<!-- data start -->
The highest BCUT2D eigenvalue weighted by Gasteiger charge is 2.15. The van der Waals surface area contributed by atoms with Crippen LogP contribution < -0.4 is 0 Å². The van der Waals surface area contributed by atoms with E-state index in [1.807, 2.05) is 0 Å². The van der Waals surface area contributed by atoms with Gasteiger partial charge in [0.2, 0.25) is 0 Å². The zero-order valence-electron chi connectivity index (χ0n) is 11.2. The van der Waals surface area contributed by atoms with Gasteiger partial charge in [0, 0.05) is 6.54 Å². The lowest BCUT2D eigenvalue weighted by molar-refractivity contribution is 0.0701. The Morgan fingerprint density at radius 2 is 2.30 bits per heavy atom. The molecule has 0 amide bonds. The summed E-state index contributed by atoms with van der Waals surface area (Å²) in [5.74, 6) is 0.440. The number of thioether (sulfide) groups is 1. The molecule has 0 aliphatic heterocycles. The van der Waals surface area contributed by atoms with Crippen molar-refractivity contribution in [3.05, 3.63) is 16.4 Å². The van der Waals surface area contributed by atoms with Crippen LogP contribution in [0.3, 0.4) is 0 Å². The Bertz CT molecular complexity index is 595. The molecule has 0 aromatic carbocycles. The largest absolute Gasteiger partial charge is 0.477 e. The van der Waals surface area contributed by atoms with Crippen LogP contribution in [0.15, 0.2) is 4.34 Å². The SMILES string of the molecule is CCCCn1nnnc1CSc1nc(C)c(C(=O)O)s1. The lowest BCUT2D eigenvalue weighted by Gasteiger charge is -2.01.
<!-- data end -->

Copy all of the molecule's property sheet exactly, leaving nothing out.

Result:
The highest BCUT2D eigenvalue weighted by Gasteiger charge is 2.15. The van der Waals surface area contributed by atoms with Crippen LogP contribution < -0.4 is 0 Å². The van der Waals surface area contributed by atoms with E-state index in [1.807, 2.05) is 0 Å². The van der Waals surface area contributed by atoms with Gasteiger partial charge in [0.2, 0.25) is 0 Å². The zero-order valence-electron chi connectivity index (χ0n) is 11.2. The van der Waals surface area contributed by atoms with Gasteiger partial charge in [0, 0.05) is 6.54 Å². The lowest BCUT2D eigenvalue weighted by molar-refractivity contribution is 0.0701. The Morgan fingerprint density at radius 2 is 2.30 bits per heavy atom. The molecule has 0 amide bonds. The summed E-state index contributed by atoms with van der Waals surface area (Å²) in [5.74, 6) is 0.440. The number of thioether (sulfide) groups is 1. The molecule has 0 aliphatic heterocycles. The van der Waals surface area contributed by atoms with Crippen molar-refractivity contribution in [3.05, 3.63) is 16.4 Å². The van der Waals surface area contributed by atoms with Crippen LogP contribution in [0.3, 0.4) is 0 Å². The Bertz CT molecular complexity index is 595. The molecule has 0 aromatic carbocycles. The largest absolute Gasteiger partial charge is 0.477 e. The van der Waals surface area contributed by atoms with Crippen LogP contribution in [0.15, 0.2) is 4.34 Å². The SMILES string of the molecule is CCCCn1nnnc1CSc1nc(C)c(C(=O)O)s1. The lowest BCUT2D eigenvalue weighted by Gasteiger charge is -2.01.